Rossiter Johnson, ed., “Helm, Benjamin Hardin,” The Twentieth Century Biographical Dictionary of Notable Americans, vol. 5 (Boston: The Biographical Society, 1904).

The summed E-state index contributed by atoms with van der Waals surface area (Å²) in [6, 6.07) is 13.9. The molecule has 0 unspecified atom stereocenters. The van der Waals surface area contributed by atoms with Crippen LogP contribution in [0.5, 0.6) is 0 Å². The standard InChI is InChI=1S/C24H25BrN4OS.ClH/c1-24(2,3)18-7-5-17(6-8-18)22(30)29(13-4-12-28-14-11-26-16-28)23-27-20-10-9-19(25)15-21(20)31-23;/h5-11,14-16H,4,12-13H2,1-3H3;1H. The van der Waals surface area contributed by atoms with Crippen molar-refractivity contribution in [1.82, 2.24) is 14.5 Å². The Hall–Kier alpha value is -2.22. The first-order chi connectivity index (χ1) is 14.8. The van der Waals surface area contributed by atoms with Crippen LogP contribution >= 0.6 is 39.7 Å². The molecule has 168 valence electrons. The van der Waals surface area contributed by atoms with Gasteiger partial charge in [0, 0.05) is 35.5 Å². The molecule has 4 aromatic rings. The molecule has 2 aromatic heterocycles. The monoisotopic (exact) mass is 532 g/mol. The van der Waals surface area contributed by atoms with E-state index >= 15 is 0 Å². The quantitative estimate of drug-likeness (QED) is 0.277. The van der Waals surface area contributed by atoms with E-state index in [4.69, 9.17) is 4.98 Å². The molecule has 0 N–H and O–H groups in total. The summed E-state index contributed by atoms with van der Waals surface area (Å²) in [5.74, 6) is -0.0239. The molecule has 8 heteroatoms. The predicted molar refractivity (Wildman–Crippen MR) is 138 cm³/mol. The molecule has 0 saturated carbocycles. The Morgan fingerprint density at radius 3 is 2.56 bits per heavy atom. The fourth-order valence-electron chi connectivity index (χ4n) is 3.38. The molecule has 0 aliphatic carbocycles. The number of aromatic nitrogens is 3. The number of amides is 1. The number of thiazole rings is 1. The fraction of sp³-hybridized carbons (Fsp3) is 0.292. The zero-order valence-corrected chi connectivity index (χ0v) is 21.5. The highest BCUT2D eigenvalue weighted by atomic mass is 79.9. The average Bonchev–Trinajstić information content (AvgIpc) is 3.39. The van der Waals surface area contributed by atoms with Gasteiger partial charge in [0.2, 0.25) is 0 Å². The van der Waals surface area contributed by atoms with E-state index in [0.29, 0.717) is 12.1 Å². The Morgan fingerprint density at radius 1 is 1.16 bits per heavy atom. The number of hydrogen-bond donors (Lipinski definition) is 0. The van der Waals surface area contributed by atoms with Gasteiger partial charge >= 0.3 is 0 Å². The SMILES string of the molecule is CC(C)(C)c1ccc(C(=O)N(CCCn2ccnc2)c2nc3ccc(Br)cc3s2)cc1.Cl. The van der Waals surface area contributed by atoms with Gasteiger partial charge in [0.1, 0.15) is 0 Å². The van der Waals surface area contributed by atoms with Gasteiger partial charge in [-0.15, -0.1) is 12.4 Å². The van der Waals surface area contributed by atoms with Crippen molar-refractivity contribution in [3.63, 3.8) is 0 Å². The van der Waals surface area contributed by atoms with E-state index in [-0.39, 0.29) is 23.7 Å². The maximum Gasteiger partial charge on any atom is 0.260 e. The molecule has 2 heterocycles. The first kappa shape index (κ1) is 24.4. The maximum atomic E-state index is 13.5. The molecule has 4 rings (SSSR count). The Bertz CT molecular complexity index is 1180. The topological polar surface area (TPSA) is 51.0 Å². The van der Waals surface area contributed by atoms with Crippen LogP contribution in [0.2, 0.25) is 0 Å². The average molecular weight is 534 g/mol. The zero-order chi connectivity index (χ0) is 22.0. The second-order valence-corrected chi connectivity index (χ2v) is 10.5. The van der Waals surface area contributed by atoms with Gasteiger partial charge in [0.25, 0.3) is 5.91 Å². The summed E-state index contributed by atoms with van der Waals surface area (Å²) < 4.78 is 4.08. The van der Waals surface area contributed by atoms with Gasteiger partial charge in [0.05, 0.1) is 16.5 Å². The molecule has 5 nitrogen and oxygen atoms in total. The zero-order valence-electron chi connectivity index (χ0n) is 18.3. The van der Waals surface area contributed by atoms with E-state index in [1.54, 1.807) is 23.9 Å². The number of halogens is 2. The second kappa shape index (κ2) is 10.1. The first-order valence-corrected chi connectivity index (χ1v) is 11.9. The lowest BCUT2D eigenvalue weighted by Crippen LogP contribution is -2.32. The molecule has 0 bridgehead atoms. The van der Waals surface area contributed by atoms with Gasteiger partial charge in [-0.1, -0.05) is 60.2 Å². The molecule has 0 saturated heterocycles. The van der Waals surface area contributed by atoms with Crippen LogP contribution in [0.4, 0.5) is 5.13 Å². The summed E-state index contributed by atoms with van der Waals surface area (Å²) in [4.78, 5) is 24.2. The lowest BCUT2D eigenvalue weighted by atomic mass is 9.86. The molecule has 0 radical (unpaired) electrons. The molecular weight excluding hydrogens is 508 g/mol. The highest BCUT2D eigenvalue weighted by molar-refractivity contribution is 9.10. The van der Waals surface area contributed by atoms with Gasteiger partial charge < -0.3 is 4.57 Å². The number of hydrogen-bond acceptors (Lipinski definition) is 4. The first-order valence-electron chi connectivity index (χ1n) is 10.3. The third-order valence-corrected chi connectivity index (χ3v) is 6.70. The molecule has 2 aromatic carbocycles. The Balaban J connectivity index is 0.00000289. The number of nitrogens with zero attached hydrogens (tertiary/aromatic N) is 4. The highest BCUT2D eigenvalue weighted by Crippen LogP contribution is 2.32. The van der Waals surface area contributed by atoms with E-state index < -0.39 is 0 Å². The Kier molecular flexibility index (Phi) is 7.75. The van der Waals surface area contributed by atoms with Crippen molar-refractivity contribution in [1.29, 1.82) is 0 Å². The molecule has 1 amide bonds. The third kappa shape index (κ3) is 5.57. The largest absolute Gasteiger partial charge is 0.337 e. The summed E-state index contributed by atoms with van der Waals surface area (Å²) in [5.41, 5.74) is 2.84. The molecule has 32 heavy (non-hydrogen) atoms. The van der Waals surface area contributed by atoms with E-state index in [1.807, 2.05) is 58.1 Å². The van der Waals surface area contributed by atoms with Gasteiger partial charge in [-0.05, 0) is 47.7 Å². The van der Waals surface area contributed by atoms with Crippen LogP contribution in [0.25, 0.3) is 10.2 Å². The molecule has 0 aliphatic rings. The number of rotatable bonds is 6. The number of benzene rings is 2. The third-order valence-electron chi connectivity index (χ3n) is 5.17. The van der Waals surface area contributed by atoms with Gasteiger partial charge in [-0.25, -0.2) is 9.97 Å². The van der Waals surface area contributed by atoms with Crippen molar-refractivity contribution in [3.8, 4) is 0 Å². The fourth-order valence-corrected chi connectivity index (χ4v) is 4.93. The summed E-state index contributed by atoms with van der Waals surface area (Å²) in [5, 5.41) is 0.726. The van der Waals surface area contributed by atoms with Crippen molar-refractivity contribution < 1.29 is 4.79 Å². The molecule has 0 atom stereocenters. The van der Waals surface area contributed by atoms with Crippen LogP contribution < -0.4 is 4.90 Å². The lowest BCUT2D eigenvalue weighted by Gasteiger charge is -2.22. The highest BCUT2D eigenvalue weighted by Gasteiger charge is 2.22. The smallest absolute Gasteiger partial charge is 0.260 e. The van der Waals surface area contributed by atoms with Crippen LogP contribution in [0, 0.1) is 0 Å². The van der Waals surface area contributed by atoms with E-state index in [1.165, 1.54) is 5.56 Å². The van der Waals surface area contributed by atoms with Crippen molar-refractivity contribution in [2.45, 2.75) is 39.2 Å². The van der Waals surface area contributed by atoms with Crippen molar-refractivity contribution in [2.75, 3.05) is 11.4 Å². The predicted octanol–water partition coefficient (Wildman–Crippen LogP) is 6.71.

HELM, Benjamin Hardin, soldier, was born in Elizabethtown, Ky., in 1830; son of John Larue and Lucinda Barbour (Hardin) Helm, and grandson of George B. Helm and of Benjamin Hardin. He was graduated at the U.S. military academy in 1851, was assigned to the dragoon service at the U.S. cavalry school, Carlisle, Pa., and was afterward on frontier duty at Fort Lincoln, Texas. He resigned from the army in 1852, studied law, was admitted to the bar in 1854, and [practiced] law in Elizabethtown, 1854-58, and at Louisville, 1856-61. He was a representative in the state Louisville, 1856-61. He was a representative in the state legislature, 1855-56, and state's attorney, 1856-58. He was married in 1856 to Emilie, daughter of Robert S. Todd. He joined the Confederate army in 1861 as colonel of the 1st Kentucky cavalry, and for bravery at Shiloh was made a brigadier-general, March 14, 1862. He commanded the 3d brigade of Gen. Charles Clark's 1st division in the army of Gen. John C. Breckinridge in the unsuccessful attack on Baton Rouge, La., Aug. 5, 1862, where he had his horse shot and was wounded. He commanded the 1st brigade in Breckinridge's division, D. H. Hill's corps in the battle of Chickamauga, where he conducted several brilliant movements, including a successful attack on Negley's infantry at Glass's Mill, Sept. 19, 1863. He was killed while leading his brigade on the morning of the 20th in an endeavor to carry the Federal breastworks in order to protect his men exposed to a flank fire. He died at Chickamauga, Ga., Sept. 20, 1863.